The bailiff on the 4th floor of the Earl Warren Building in San Francisco joked about my Stanford Law School sunglasses as the security guards kindly informed us that we couldn’t bring in phones or water bottles. But there was enough else to look at as we waited for oral arguments to begin. There was another group of students there to watch oral arguments in front of the California Supreme Court, but most of the other observers were lawyers waiting to argue or supporting their colleagues.
The Justices had already heard three oral arguments the morning of March 7, and they were due to hear three more that afternoon. A group of 1Ls, 2Ls, 3Ls, LLMs, and SPILS students from Stanford Law School was lucky enough to sit in on the oral arguments and then have a question-and-answer session with Justice Mariano-Florentino Cuéllar in his chambers, thanks to a program called Inside Justice.
Inside Justice is a series of explorations into different aspects of the criminal justice system run by the Stanford Criminal Justice Center. Debbie Mukamal sent her first email announcing the trips in fall of 2015, and since then, she and many other Stanford Law School faculty have introduced law students to specialty courts, jails, and prosecutor’s offices in the Bay Area. In winter quarter, the program took us to the California Supreme Court.
All three oral arguments that afternoon had a criminal-law focus of some kind. The first, People v. Gutierrez, was a challenge to a denial of a Batson/Wheeler claim made when the prosecutor in the case struck 3 Hispanic female jurors. People v. Martinez, the second case, examined whether a person convicted of a hit-and-run and sentenced to prison can be required to pay restitution for injuries suffered by the other person when the convicted party was not clearly at fault. And the final case, People v. Parker, was an automatic death penalty appeal; his attorney also questioned a denial of a Batson challenge in addition to answering questions from the Justices about a possible Miranda violation.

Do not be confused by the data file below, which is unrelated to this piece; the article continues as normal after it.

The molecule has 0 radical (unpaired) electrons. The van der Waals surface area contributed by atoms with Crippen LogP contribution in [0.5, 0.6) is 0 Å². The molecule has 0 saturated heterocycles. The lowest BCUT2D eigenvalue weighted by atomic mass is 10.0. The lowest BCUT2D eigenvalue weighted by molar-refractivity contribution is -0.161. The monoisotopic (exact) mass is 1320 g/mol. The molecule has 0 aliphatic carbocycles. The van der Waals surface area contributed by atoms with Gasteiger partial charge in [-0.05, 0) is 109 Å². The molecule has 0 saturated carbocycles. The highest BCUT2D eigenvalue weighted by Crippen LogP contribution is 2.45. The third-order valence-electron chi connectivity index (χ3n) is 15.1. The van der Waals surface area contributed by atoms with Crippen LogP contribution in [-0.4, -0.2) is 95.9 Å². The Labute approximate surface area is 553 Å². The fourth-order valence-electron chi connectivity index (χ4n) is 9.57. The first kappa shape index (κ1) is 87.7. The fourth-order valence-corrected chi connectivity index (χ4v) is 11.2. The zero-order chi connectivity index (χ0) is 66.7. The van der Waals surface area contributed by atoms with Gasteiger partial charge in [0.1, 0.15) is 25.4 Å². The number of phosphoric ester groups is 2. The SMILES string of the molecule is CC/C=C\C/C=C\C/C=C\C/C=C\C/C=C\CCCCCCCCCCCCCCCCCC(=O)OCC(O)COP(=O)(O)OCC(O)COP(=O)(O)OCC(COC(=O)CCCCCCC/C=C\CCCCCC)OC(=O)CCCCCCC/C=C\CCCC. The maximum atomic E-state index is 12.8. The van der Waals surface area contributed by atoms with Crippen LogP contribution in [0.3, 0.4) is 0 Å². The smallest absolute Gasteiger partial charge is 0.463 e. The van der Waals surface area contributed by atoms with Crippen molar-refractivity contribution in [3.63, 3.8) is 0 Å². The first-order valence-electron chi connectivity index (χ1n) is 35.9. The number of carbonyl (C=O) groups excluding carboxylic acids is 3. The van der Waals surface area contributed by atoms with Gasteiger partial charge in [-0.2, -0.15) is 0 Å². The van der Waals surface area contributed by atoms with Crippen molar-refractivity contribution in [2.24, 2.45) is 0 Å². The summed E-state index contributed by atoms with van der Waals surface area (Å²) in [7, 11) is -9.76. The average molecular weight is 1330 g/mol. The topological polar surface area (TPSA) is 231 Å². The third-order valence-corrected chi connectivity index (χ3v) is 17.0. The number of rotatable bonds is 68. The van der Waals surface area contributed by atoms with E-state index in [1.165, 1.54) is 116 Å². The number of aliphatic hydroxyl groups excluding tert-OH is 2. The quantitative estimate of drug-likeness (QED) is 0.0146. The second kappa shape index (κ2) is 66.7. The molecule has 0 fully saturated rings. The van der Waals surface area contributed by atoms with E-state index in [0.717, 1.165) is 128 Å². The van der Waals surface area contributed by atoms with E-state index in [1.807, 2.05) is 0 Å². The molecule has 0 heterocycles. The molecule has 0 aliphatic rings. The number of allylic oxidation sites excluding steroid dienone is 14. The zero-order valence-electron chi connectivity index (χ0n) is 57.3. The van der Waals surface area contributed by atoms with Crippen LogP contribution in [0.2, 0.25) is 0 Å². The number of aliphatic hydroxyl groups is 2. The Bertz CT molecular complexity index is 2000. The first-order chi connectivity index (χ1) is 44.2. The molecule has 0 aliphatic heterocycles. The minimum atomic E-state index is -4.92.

All of these cases centered around fundamental principles of criminal procedure and tort that we’ve studied in school, so it was interesting to see what aspects remain unsettled and how the advocates argued their points of view. The Justices also would sometimes steer the argument toward the topics they found most important, particularly in People v. Parker, where the advocate was otherwise going to talk only about the Batson challenge. I look forward to seeing the final opinions in these cases and seeing how much they were influenced by the oral arguments.
Following the oral arguments and a private conference between the Justices, our group went to Justice Cuéllar’s chambers, where we introduced ourselves and asked him questions about being a California Supreme Court Justice. Justice Cuéllar seemed genuinely interested in our legal interests and was surprised to find out that he wasn’t the only judge in the room (the law school has some very impressive LLM and SPILS students!). We learned about how the Court handles the very short statutory time frame for publishing opinions after oral argument and the process for circulating opinions and compromising with other Justices as necessary. Justice Cuéllar told us about how his nonjudicial background influences his process and how he thinks he benefits from having rotating-term clerks instead of permanent clerks.
I will be clerking next year for the Massachusetts Supreme Judicial Court, and this Inside Justice trip made me even more excited to have the opportunity. It will be very interesting to see how the process compares with what we saw at the California Supreme Court and heard from Justice Cuéllar. But the trip will also influence those SLS students who will never set foot in a state supreme court again. Justice Cuéllar left us with some food for thought on effective writing and oral advocacy strategies that will surely affect our future work, regardless of what it is. That is the main takeaway of any Inside Justice trip: understanding the functioning of some aspect of criminal law and keeping those factors in mind in our future legal careers.